In Sabratha, the short-lived emergence of an Islamist militia, mistakenly referred to by the international media as ISIS, and their temporary manning of checkpoints on the main road in the city, led to a temporary closure of schools and public administrations.  International media reports  gravely exaggerated the incident, announcing that Sabratha was declared an emirate of IS, but the fighters now in control of the city are in fact are believed to be affiliated to Ansar Al Sharia (AAS). They were provoked into action by the arrest of a Libyan and a Tunisian Islamists by the local police checkpoint in Sabratha.

The emergence of these militias in Sabratha confirms fears of possibly dangerous presence of non-state actors coming to dominate the city. It is likely that these actors will thrive if national political developments further destabilize the country, creating a situation in Sabratha similar to those in Benghazi, Derna and Ajdabiya.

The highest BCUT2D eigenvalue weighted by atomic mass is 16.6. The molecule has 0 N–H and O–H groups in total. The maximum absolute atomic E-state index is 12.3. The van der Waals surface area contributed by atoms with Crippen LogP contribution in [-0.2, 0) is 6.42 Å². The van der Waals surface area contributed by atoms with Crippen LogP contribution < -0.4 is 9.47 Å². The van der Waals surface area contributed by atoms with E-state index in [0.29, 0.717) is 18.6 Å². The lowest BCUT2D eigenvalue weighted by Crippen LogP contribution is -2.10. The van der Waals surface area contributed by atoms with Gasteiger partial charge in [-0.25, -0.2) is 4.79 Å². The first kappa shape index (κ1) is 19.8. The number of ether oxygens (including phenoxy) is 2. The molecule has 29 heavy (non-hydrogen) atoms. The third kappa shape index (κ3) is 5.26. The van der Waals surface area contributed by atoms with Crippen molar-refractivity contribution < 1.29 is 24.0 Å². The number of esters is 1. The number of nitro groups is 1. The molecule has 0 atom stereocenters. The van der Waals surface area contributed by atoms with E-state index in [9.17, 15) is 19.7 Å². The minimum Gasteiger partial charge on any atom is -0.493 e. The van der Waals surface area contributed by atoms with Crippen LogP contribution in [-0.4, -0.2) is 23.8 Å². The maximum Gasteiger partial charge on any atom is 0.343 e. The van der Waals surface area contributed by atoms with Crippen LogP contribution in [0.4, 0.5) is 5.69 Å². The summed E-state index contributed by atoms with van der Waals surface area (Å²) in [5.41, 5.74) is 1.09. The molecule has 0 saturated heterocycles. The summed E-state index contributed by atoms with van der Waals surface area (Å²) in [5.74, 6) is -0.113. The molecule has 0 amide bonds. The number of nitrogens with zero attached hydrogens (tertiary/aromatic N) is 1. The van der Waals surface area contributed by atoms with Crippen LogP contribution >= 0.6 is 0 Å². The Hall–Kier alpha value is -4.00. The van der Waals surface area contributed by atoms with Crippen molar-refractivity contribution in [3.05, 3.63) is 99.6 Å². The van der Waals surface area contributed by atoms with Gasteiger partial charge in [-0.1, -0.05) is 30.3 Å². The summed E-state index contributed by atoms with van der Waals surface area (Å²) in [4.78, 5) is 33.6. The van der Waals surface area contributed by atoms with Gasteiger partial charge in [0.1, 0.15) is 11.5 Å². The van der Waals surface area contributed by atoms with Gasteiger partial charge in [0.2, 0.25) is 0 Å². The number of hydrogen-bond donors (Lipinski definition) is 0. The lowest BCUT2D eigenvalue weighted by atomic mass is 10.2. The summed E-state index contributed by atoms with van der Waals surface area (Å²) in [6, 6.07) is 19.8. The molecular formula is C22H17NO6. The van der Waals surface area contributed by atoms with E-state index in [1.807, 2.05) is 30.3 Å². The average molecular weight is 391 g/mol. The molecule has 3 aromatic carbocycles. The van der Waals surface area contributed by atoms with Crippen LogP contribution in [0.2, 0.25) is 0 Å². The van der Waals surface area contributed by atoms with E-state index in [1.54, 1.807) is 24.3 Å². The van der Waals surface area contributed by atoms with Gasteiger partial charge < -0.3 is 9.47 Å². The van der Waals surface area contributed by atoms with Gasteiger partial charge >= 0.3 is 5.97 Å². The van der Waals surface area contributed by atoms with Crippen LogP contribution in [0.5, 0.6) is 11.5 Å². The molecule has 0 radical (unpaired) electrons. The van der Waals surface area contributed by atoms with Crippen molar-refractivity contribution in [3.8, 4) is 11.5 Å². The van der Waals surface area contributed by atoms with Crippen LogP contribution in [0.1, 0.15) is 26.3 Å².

Risks from other Jihadi groups are increasing  in the Oil Crescent region, in anticipation of new military operations by Haftar’s LNA forces against these militias, and may exacerbate conflict if this campaign targets local Ajdabiya Revolutionary Shura Council (ARSC) militias, which are affiliated both with Ansar Al Sharia and with the PFG’s federalist leadership. They may also have connections to ISIS. These militias lost key members in Haftar’s airstrikes on their camps last month and one militia, named the Martyrs Brigade announced their intentions to retaliate.  These developments demonstrate that ISIS slots into pre-existing tribal and regional feuds in Libya and allies with various actors even if they are not nominally Islamists. The strategy has heretofore insulated ISIS from the potential rise of a coherent coalition geared at stopping its expansion.